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The total amount of 911/E911 funds diverted by all reporting jurisdictions in calendar year 2015 was $220.3 million or about 8.4 percent of total 9-1-1 fees collected. Eight states diverted 9-1-1 fees during 2014.
The data is part of the commission’s eighth annual report to Congress on state collection and distribution of 9-1-1 and enhanced 9-1-1 (E9-1-1) fees and charges. The report covers the collection and distribution of 9-1-1 and E9-1-1 fees and charges for the calendar year ending Dec. 31, 2015, and was submitted to Congress Dec. 30, 2016.
The report also contains more detailed state-by-state information than prior annual reports. The additional information includes the number and type of 9-1-1 calls, the number of public-safety answering points (PSAPs) and telecommunicators, expenditure of funds for next-generation 9-1-1 (NG 9-1-1) services, deployment of emergency services IP networks (ESInets) and text-to-911 service, establishment of programs to support PSAP cybersecurity, and the extent of state-level oversight and auditing of collection and use of 9-1-1 fees.
Forty-nine states, the District of Columbia, American Samoa, Puerto Rico and the United States Virgin Islands responded to this year’s expanded data request.
Thirty-six states, the District of Columbia and Puerto Rico reported spending 9-1-1/E9-1-1 funds on NG 9-1-1 programs in calendar year 2015. The total amount of reported NG 9-1-1 expenditures from 9-1-1/E9-1-1 fees was $164.8 million or about 6.26 percent of total 9-1-1/E9-1-1 fees collected. Thirteen states, American Samoa and the U.S. Virgin Islands reported not spending any money on NG 9-1-1.
Thirteen states and Puerto Rico reported having deployed statewide ESInets. Fifteen states reported having regional ESInets within the state, and 10 states reported local-level ESInets.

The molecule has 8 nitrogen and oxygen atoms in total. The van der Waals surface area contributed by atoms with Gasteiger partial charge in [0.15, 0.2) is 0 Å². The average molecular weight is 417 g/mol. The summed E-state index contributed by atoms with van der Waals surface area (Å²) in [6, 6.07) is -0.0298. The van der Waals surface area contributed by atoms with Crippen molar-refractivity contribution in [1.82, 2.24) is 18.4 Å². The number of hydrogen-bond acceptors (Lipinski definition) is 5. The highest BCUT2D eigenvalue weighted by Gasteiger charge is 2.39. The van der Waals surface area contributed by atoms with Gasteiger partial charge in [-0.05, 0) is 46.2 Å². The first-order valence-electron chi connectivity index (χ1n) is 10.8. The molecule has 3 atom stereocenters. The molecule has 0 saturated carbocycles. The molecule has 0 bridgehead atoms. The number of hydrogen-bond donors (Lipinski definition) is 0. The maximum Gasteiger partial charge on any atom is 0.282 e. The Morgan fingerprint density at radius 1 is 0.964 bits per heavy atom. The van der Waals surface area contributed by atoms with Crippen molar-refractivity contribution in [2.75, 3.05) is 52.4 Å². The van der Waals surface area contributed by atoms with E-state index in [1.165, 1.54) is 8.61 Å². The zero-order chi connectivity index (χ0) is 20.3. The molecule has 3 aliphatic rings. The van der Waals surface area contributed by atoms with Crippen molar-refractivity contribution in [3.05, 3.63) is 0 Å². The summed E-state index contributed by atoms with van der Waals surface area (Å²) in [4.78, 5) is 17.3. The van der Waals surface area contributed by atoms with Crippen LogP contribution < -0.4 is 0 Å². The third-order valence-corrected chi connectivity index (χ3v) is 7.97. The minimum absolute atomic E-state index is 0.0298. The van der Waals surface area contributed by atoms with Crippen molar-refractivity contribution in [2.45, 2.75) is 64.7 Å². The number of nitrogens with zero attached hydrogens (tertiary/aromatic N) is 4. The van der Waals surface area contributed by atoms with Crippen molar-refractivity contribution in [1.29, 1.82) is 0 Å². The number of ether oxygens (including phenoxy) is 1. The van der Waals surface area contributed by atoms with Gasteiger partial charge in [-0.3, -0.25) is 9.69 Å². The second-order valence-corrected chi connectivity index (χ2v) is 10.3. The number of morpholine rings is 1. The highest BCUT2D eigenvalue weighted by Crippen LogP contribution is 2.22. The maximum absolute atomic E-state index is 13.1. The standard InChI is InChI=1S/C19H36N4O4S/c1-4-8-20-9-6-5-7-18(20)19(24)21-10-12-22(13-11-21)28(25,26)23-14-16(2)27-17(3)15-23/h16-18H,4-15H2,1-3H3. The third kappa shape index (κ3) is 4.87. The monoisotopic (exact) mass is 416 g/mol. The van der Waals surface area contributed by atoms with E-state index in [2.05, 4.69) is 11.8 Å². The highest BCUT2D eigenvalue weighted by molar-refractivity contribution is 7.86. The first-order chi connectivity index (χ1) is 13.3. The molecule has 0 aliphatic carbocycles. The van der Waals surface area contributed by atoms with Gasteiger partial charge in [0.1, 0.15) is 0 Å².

Forty states, the District of Columbia and Puerto Rico reported on deployment of text to 9-1-1. Collectively, respondents reported 553 PSAPs as being text capable by the end of 2015 and projected that an additional 844 PSAPs would be text capable by the end of 2016.
Thirty-eight states, American Samoa, Puerto Rico and the U.S. Virgin Islands reported that they spent no 9-1-1 funds in 2015 on 9-1-1–related cybersecurity programs for PSAPs. Nine states and the District of Columbia reported cybersecurity-related expenditures.
The report finds that almost every reporting jurisdiction collects 9-1-1 fees from in-state subscribers, but many states lack authority to audit service providers to verify that the collected fees accurately reflect the number of in-state subscribers served by the provider. Eight states conducted audits in 2015.
The commission submits the report to Congress annually pursuant to the New and Emerging Technologies 911 Improvement Act of 2008 (NET 911 Act), which requires the FCC to report whether 9-1-1 fees and charges collected by the states, the District of Columbia, U.S. territories, and Indian territories are being used for any purpose other than to support 9-1-1 E9-1-1 services. The FCC said its information collection does not include federal agencies or departments operating PSAPs or having 9-1-1 responsibilities.
The FCC requested public comment on the report and the information provided by states and other reporting entities. Comments are due Feb. 13, and reply comments are due March 15.
The full report is here.
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